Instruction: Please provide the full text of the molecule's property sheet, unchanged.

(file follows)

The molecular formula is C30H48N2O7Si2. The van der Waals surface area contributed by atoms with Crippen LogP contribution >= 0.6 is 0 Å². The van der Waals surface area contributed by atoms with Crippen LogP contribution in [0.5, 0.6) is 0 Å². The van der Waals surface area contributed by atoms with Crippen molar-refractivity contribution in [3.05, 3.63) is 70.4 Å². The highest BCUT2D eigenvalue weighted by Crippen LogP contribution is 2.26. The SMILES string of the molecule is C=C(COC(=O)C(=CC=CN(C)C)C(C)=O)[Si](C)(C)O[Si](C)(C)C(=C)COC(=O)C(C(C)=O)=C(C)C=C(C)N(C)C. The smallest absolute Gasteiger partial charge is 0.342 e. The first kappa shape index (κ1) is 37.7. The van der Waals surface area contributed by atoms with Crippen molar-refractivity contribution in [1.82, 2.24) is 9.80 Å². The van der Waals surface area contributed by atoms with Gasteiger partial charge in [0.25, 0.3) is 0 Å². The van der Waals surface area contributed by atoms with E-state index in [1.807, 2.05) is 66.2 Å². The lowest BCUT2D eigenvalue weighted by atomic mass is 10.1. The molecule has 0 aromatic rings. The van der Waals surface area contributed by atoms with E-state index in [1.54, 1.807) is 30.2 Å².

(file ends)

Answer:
The molecular formula is C30H48N2O7Si2. The van der Waals surface area contributed by atoms with Crippen LogP contribution >= 0.6 is 0 Å². The van der Waals surface area contributed by atoms with Crippen LogP contribution in [0.5, 0.6) is 0 Å². The van der Waals surface area contributed by atoms with Crippen molar-refractivity contribution in [3.05, 3.63) is 70.4 Å². The highest BCUT2D eigenvalue weighted by Crippen LogP contribution is 2.26. The SMILES string of the molecule is C=C(COC(=O)C(=CC=CN(C)C)C(C)=O)[Si](C)(C)O[Si](C)(C)C(=C)COC(=O)C(C(C)=O)=C(C)C=C(C)N(C)C. The smallest absolute Gasteiger partial charge is 0.342 e. The first kappa shape index (κ1) is 37.7. The van der Waals surface area contributed by atoms with Crippen molar-refractivity contribution in [1.82, 2.24) is 9.80 Å². The van der Waals surface area contributed by atoms with Gasteiger partial charge in [0.25, 0.3) is 0 Å². The van der Waals surface area contributed by atoms with E-state index in [1.807, 2.05) is 66.2 Å². The lowest BCUT2D eigenvalue weighted by atomic mass is 10.1. The molecule has 0 aromatic rings. The van der Waals surface area contributed by atoms with E-state index in [1.54, 1.807) is 30.2 Å².